by Ian Plosker
When building a distributed, NoSQL database, a lot of traditionally accepted theories and practices go out the window. The simple fact of building systems for distributed environments throws up many challenges that are not easily met with traditional software approaches. This session intends to take a deeper look at some popular use cases around Riak – delving deeper into the configurations and the trade-offs made by the users to insure success in a distributed environment. Attendees of this session will come away with a greater understanding of the flexibility of NoSQL solutions like Riak, as well as how Riak solves serious data problems in interesting ways, and learn where Riak might not
by Jim Webber
In this talk we'll take a broad look at NOSQL databases, including motivating similarities and more importantly their different strengths and weaknesses. In more depth, we'll focus on the characteristics of graph databases for managing connected data and the kinds of problem domains for which they are best suited. To reinforce how useful graph databases are, we provide a rapid, code-focussed example using Neo4j covering the APIs for manipulating and traversing graphs. We'll then use this knowledge to explore the Doctor Who universe, using graph databases to infer useful knowledge from connected, semi-structured data. We conclude with a discussion of when different kinds of NOSQL stores are most appropriate.
Kresten Krab Thorup, CTO of Trifork GmbH will be presenting compelling case study about A Matter of Life and Death data and a solution that has been used with an Electronic Danish Common Medicine Card - cloud based data platform designed to deliver on some tough requirements - RIAK.
The consistency model used by Riak is designed to continue operating well even when nodes in your Riak cluster are down or unreachable, a property which also makes it a good model for mobile data. To me, "down or unreachable" sounds a lot like "off or without-cell-phone-connectivity" - common states for a mobile device.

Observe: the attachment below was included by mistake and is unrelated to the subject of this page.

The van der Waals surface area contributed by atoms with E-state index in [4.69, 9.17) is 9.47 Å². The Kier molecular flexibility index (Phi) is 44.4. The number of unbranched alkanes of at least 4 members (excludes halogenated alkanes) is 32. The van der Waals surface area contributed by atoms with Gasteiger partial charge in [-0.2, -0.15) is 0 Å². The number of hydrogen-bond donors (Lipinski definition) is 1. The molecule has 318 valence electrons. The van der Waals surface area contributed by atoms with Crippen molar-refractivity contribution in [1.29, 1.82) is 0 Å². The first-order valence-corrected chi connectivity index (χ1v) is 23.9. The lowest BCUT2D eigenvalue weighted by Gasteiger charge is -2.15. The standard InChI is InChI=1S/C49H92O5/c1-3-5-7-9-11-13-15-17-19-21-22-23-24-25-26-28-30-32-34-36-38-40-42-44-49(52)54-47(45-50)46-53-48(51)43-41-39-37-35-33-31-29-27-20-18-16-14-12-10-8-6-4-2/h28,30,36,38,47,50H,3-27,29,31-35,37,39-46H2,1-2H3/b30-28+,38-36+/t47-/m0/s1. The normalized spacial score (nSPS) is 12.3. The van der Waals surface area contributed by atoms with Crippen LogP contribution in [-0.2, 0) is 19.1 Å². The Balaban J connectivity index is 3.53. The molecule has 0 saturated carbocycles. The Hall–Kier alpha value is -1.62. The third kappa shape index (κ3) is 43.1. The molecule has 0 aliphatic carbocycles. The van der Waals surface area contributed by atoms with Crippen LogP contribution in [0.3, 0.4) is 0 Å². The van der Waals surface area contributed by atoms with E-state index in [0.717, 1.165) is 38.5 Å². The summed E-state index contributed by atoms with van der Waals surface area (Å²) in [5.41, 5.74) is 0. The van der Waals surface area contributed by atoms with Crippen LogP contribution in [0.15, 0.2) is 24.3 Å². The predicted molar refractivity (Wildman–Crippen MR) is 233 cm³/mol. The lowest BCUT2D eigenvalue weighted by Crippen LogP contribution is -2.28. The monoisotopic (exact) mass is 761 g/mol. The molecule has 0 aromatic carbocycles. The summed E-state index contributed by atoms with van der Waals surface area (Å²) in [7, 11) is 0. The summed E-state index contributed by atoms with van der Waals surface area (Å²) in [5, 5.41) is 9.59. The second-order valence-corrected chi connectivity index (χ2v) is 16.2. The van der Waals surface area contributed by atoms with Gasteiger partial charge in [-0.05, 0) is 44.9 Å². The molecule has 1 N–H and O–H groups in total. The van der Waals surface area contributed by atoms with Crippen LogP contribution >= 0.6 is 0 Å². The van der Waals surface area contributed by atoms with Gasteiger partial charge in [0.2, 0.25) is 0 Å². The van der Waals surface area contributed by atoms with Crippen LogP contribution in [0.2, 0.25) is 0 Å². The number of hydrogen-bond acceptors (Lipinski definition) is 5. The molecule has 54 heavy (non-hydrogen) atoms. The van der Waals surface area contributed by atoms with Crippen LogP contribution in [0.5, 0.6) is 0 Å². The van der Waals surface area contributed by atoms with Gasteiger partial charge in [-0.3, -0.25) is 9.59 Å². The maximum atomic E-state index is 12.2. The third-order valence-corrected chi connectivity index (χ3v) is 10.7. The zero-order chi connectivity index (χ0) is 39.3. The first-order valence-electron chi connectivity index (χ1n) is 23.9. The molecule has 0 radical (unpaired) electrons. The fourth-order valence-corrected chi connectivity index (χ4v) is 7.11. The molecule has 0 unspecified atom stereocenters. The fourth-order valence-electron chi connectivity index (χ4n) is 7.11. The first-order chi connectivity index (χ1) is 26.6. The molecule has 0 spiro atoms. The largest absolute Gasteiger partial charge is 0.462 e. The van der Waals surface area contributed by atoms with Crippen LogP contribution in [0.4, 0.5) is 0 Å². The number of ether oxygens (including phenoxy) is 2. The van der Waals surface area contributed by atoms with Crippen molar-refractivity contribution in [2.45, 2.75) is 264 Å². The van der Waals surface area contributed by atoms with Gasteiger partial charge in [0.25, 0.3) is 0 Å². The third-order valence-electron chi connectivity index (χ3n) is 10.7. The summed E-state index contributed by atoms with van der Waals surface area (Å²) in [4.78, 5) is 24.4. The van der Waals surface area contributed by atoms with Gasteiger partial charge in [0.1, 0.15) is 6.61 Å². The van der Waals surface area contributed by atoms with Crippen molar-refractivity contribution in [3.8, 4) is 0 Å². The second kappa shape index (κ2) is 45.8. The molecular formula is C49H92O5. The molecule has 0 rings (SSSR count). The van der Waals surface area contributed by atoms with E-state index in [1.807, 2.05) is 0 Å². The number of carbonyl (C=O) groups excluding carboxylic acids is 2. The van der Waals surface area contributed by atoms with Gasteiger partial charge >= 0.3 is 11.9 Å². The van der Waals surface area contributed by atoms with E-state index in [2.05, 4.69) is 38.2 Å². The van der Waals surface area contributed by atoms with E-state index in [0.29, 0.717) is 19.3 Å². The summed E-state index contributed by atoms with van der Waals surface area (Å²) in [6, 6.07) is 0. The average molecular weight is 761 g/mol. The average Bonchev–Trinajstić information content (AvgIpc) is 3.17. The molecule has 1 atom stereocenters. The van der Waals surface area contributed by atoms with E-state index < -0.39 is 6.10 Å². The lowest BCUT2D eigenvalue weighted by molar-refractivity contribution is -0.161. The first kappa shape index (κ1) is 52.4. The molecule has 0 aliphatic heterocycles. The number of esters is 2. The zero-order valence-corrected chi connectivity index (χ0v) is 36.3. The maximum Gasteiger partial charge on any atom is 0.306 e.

In this talk, I'll present Riak Mobile, a component that can be embedded into your iOS or Android application to make it a full Riak replication-aware peer. Typical usages for Riak Mobile is as a mobile content distribution platform using one-way sync; or with two-way sync to also push updated data back to your Riak cluster when the network is "eventually" available.
In the talk, I'll walk through how Riak Mobile works. The client-part of Riak Mobile does not require an Erlang VM. Rather, it comes as either a Java or an Objective-C component using SQLite for on-device storage, and thus integrates nicely into the native development environments. The server-part is an OTP application running with Riak. Riak Mobile uses a flow-based algorithm using Merkle trees and vector clocks optimized specifically for providing efficient incremental synchronization for slow, high-latency network conditions.
by Pavlo Baron
Amazon Dynamo paper has desrcibed a special use case oriented and actually working in practice subset of ideas and concepts which are as old as the Bavarian forest. I will explain where they came from, reference the origins, and also explain these concepts in technical depth as well as why this extract from the distributed systems theory was necessary for its special use case.
Once you begin developing with NoSQL technologies you will quickly realize that accessing data stores or services often requires in-depth knowledge of proprietary APIs that are typically not designed for use in enterprise Java applications. Sooner or later you might find yourself wanting to write an abstraction layer to encapsulate those APIs and simplify your application code. Luckily such an abstraction layer already exits: Spring Data.
In 2010 SpringSource launched an umbrella project called Spring Data that makes it easier to build Spring-powered applications that use new data access technologies such as non-relational databases, map-reduce frameworks, and cloud-based data services. Spring Data also provides enhanced support for conventional relational database technologies.
In this talk, Patrick Baumgartner will demonstrate to attendees how to easily leverage NoSQL data stores like MongoDB, Neo4j, and others using Spring Data.
6th December 2012